Michael “Mikey” King Simmons and Jessica Star, both students at Yosemite High School, recently placed first and second, respectively, in the Fresno County Boys & Girls Club Youth of the Year competition.
Simmons, Star and runner-up Kimberly Pounds, all 16 year-old sophomore honor roll students at YHS, and active members of the Boys & Girls Club of Oakhurst, spent months preparing for the competition that required multiple essays, nine interviews and a speech before more than 200 Fresno community leaders.
Simmons will now compete at the Northern California level on March 16 at Microsoft in Atherton/Mountain View. The winner of that competition will move on to the state level in April or May, for the chance to represent the state at the national contest.
The Youth of the Year title is the most prestigious honor bestowed upon a young person in the Boys & Girls Club organization. For his winning effort, Simmons received two scholarships totaling $3,000, a $500 Target gift card and pizza for a year from Me-n-Ed’s Pizzeria.
Star received $300, a $300 Target gift card and pizza for a year, and Pounds got $300.
“The Youth of the Year competition celebrates teens whose club experience has empowered them to find their voice and achieve success through their after school experiences at the club,” said Oakhurst club Director Jennifer Simmons. “These three amazing young people exemplify the Boys & Girls Club mission and are proof of the impact the clubs make in transforming young people’s lives.”
The Oakhurst club is run under the umbrella of the Boys & Girls Clubs of Fresno County, who has run the Youth of the Year program for the past 22 years honoring and celebrating the most inspiring youth in the area.
Simmons, who is a member of the YHS Robotics Club and the varsity water polo team, has been a member of the Oakhurst club for two years. His platform during the competition was promoting tolerance and acceptance.
“In my ideal world, there is no such a thing as prejudice,” said Simmons in his speech. “People of all different ethnicities, religions and backgrounds love each other, grow together and work for a common goal, just like the way it is at the Boys and Girls Club.”
He said the interview portion of the process was the hardest.
“You have to be prepared to answer all types of questions and it’s stressful if you are asked a question that you didn’t expect,” Simmons said.
After graduation from YHS, Simmons plans to attend Fresno State and major in Mechanical Engineering.
“One day I would like to own a robotics company to produce robots that could perform in hazardous conditions where people can’t, such as fires and hazardous material situations,” Simmons said.
Everyone is equal
Star has been attending the Oakhurst Club since she was 8-years-old.
Her message in her speech was that “... everyone is equal, regardless of the color of their skin, their religion, their gender, or their sexuality. We are all equal and deserve to be treated kindly and compassionately.”
She clearly remembers her ‘practice speech’ the day before she gave her speech to the large crowd.
“Many tears were shed and it was a very stressful time,” Star said. “Even though we were competing against each other, everyone was very supportive. We all knew that the other competitors had worked hard, and every single person I competed against deserved to win. I do not feel that I was better than any of the other competitors. The entire competition process was very humbling. It gave me a deeper understanding of other people who have all had difficult experiences and have learned how to overcome them.”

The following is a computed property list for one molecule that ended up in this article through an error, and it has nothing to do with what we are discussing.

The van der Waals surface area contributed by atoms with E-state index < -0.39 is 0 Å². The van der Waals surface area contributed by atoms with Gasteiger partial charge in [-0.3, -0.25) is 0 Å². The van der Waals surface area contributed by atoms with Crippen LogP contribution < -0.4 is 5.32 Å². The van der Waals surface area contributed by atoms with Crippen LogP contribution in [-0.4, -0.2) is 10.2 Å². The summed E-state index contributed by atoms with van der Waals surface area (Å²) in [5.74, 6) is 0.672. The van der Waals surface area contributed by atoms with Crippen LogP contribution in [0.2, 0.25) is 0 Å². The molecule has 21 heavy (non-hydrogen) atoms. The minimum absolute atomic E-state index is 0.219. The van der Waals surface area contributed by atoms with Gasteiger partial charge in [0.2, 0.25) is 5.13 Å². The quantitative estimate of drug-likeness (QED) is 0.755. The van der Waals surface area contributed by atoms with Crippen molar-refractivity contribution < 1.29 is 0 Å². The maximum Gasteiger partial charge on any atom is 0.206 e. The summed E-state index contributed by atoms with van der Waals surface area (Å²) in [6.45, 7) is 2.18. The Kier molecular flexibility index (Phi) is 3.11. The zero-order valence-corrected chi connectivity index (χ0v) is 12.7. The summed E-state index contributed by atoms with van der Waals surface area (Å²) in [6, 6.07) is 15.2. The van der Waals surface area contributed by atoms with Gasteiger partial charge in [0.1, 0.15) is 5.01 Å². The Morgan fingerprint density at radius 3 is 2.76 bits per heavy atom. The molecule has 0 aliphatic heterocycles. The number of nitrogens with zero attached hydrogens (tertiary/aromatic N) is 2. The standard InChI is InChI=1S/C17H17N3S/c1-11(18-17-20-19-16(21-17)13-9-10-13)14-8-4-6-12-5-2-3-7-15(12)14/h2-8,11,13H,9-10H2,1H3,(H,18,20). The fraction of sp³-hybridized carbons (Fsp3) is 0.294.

Star said The Boys and Girls Club staff, including Director Jennifer Simmons and Kathy Vue, have taught her that she is good enough to do anything she wants to do in life, and have given her the confidence to be herself and to speak up about things that she previously would keep quiet about such as bullying.
“I have seen kids being picked on for their appearance and their actions, and now have the confidence to stand up to the bullies,” Star said. “The Club has given me my voice.”
She hopes to major in biology in college and is interested in one day becoming a nurse.
Everyone is born a butterfly
In her speech, Pounds, who has been a club member for eight years and was a runner-up in the competition, said she feels very ‘moth-like.’
“I just sort of drift around, giving something my all, and feeling like I get zapped (much like a moth) every time I fail,” Pounds said. “But I want to be a butterfly, where I would have confidence and be free of everything that holds me back from doing the things I love. Despite some difficulties, I have been able to become a butterfly, and my greatest wish would be for a world without judgment. One where no one ever needs to feel like a moth, because everyone is born a butterfly.”
After graduating from YHS, Pounds is leaning towards a major in forensic science or cultural anthropology.
With its three participants, the Oakhurst club had more members in the competition than any other club in Fresno County.
The Oakhurst club’s Board of Directors President Bob Macaulay said he could not be more impressed by the three Oakhurst contestants for the months of preparation they put into the competition.
“I am humbled by Mikey King’s ability to engage the audience,” Macaulay said. “It is truly a pleasure just to know him. The success of Mikey, Jessica and Kimberly are just three examples of how the Boys & Girls Club is making a difference for the youth in our community. The Boys & Girls Club of Oakhurst receives no public funding so it is important that we as a community continue to support the organization in fulfilling its mission.”
Macaulay added that the Oakhurst club is actively looking for new board members and volunteers that are willing help make a difference in the lives of Oakhurst children and young adults.